Thinking about teaching English in Gwangju?

Gwangju, a metropolitan  city, is Korea’s sixth largest city and is one of the major political and economic centers in Korea.

Gwangju is known historically and presently for its art and culture.  Many famous Korean artisans originated from this city, so it is known around the world for this reason.

Gwangju has an ideal location, lying in between the west coast plains and the west sea, so it has access to a wealth of crops and fresh ingredients, which allows its citizens to have healthy living and eating practices. For locals, as well as those teaching English in Gwangju, know that the food there is known to be the very best that Korea has to offer and is often referred to as ‘the home of Korean food’ due to its vast variety of dishes.

 

Landmarks in Gwangju

Mount Mudeung: Mount Mudeung is an easy mountain to hike. Sitting 1,187m above sea level, the vista, which looks over Gwangju, is spectacular from anywhere on the mountain.  Mount Mundeung also has many Buddhist temples as well as pavilions and summer houses.

Plaza in front of Provincial Office: This location is the symbol of the Gwangju Democratic Movement and was where citizen meetings were held during the movement.

Bingwoldang Pavilion and Hwangnyong River: Bingwoldang is a lecture hall where many famous scholars from, the Joseon period had attended. Along the Hwangnyong River, you will be able to find large groups of birds such as common herons and egrets.

World-Cup Stadium: Was voted as the most beautiful stadium by FIFA.

Chungjangno: Gwangju’s main shopping district has plenty of clothing and accessory stores, as well as restaurants (including fast food chains), bars and nightclubs. The streets are filled with young people every night of the week.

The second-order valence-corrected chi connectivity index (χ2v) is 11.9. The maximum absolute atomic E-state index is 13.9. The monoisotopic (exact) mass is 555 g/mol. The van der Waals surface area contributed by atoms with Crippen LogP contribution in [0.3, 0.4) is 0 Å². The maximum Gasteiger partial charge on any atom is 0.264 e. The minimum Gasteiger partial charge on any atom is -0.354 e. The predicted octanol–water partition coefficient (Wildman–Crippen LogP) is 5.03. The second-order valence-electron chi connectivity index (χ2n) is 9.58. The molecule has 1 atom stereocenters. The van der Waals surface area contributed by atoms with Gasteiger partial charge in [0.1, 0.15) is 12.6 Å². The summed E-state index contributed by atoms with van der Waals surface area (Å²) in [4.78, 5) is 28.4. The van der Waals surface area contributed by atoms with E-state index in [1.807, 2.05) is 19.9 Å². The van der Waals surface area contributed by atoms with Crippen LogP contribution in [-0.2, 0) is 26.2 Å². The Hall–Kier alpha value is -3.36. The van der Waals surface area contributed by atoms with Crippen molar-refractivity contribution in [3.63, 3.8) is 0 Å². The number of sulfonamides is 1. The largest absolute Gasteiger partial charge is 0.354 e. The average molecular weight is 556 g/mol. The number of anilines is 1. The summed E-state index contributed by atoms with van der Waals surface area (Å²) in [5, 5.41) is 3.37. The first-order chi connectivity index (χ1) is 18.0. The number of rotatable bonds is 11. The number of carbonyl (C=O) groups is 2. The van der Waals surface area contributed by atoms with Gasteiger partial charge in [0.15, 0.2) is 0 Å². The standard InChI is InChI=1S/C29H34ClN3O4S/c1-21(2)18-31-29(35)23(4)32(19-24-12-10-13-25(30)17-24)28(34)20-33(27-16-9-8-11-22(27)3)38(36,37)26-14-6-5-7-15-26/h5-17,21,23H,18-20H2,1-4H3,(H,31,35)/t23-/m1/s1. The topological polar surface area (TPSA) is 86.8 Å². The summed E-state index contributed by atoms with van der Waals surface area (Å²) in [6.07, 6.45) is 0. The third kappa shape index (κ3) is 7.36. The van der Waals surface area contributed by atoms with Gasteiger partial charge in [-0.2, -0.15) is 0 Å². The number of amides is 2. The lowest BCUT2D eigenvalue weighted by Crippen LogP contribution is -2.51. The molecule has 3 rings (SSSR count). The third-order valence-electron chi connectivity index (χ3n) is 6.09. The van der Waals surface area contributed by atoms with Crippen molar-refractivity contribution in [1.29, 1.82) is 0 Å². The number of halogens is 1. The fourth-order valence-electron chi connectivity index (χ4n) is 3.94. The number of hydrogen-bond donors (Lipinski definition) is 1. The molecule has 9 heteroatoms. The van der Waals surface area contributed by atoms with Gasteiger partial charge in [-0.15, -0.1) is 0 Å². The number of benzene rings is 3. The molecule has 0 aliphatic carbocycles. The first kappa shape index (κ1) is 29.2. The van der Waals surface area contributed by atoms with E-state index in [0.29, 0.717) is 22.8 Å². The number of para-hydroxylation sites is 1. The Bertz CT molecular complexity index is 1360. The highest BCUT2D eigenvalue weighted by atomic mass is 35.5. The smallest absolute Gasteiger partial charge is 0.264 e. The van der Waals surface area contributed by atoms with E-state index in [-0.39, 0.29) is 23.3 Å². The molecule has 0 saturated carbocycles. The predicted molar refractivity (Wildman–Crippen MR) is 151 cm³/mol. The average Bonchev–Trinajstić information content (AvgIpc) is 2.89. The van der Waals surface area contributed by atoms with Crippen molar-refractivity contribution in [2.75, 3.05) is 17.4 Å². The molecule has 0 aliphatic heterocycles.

Sajik Park: Providing various sporting facilities such as badminton courts and an archery range, Sajik Park is a great getaway from the city life. Another attraction worth visiting is the shrine for the first Korean, Dan Gun, which is just outside of the park area.

 

Museums in Gwangju

Gwangju National Museum:  Having a collection of over 40,000 pieces, there are 5 galleries to visit: the Prehistoric Gallery, the Sinan Marine Relics Gallery, the Pottery Gallery, the Buddhist Art Gallery and the Planned Display Gallery.  Hours are from 9am-6pm Tues-Fri, 9am-9pm Sat and 9am-7pm Sun.

Gwangju Folk Museum:  Exhibits on cultural aspects of Korea including the marriage ceremony section which explains the significance of each act and object used during the wedding. The museum also includes exhibits on fishing and kite flying.

 

Festivals in Gwangju

Gwangju Kimchi Festival: Gwangju is the host city to Korea’s most cultural food – kimchi. Every October visitors can get dirty by trying their hand at making Korea’s national dish. Gwangju has been hosting the Gwangju Kimchi Festival every October to promote the excellent quality of Korean traditional kimchi to the world.

The Gwangju International Film Festival: There are two concepts that make up the film festival: discovering new talent and rediscovering old talent. The GIFF allows movies to be seen that would otherwise not be allowed to be viewed in Korea. All films are shown at the Gwangju Megabox Theatre.

 

Transportation in Gwangju

Gwangju’s subway system, although small with one line, still makes travelling around the city easy and efficient.

If you are teaching English in Gwangju and want to get away for a weekend, you have two options for train stations with the KTX (high speed rail): Gwangju Station and Songjeong-ri Station. Songjeong-ri is connected to the subway network.

If you are planning on travelling by bus, you can head to the Gwangju Bus Terminal which is located in Gwangcheon-dong, Seo-gu, Gwangju city. By plane, head to the Gwangju Airport or Muan International Airport which serve the city for air travel.

 

 

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